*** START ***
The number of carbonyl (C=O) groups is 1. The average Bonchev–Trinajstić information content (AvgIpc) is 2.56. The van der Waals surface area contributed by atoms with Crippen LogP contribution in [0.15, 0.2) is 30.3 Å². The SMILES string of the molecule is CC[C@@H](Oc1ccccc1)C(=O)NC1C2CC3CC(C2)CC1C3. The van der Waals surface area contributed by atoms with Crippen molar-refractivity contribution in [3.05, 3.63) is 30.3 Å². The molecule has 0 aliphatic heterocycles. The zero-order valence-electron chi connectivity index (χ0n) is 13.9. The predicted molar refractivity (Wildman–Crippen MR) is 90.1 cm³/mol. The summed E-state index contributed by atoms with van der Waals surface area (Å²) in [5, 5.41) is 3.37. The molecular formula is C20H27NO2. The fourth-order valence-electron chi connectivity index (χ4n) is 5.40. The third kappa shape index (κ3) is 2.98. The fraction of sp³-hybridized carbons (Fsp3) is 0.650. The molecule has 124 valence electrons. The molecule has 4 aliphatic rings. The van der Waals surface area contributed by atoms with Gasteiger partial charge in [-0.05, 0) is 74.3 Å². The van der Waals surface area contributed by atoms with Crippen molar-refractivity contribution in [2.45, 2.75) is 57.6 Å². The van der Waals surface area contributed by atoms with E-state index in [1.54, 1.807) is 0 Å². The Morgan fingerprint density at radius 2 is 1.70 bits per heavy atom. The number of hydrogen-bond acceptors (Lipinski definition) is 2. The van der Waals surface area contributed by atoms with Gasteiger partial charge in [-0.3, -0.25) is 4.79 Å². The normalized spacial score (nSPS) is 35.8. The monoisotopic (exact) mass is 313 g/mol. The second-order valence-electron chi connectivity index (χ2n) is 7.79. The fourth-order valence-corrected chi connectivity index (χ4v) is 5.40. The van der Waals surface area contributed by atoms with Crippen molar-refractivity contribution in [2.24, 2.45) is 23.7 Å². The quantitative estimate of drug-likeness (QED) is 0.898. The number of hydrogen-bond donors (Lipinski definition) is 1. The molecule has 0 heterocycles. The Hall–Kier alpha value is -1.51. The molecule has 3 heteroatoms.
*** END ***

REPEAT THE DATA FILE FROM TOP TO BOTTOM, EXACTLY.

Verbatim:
The number of carbonyl (C=O) groups is 1. The average Bonchev–Trinajstić information content (AvgIpc) is 2.56. The van der Waals surface area contributed by atoms with Crippen LogP contribution in [0.15, 0.2) is 30.3 Å². The SMILES string of the molecule is CC[C@@H](Oc1ccccc1)C(=O)NC1C2CC3CC(C2)CC1C3. The van der Waals surface area contributed by atoms with Crippen molar-refractivity contribution in [3.05, 3.63) is 30.3 Å². The molecule has 0 aliphatic heterocycles. The zero-order valence-electron chi connectivity index (χ0n) is 13.9. The predicted molar refractivity (Wildman–Crippen MR) is 90.1 cm³/mol. The summed E-state index contributed by atoms with van der Waals surface area (Å²) in [5, 5.41) is 3.37. The molecular formula is C20H27NO2. The fourth-order valence-electron chi connectivity index (χ4n) is 5.40. The third kappa shape index (κ3) is 2.98. The fraction of sp³-hybridized carbons (Fsp3) is 0.650. The molecule has 124 valence electrons. The molecule has 4 aliphatic rings. The van der Waals surface area contributed by atoms with Gasteiger partial charge in [-0.05, 0) is 74.3 Å². The van der Waals surface area contributed by atoms with Crippen molar-refractivity contribution in [2.45, 2.75) is 57.6 Å². The van der Waals surface area contributed by atoms with E-state index in [1.54, 1.807) is 0 Å². The Morgan fingerprint density at radius 2 is 1.70 bits per heavy atom. The number of hydrogen-bond acceptors (Lipinski definition) is 2. The van der Waals surface area contributed by atoms with Gasteiger partial charge in [-0.3, -0.25) is 4.79 Å². The normalized spacial score (nSPS) is 35.8. The monoisotopic (exact) mass is 313 g/mol. The second-order valence-electron chi connectivity index (χ2n) is 7.79. The fourth-order valence-corrected chi connectivity index (χ4v) is 5.40. The van der Waals surface area contributed by atoms with Crippen molar-refractivity contribution in [2.24, 2.45) is 23.7 Å². The quantitative estimate of drug-likeness (QED) is 0.898. The number of hydrogen-bond donors (Lipinski definition) is 1. The molecule has 0 heterocycles. The Hall–Kier alpha value is -1.51. The molecule has 3 heteroatoms.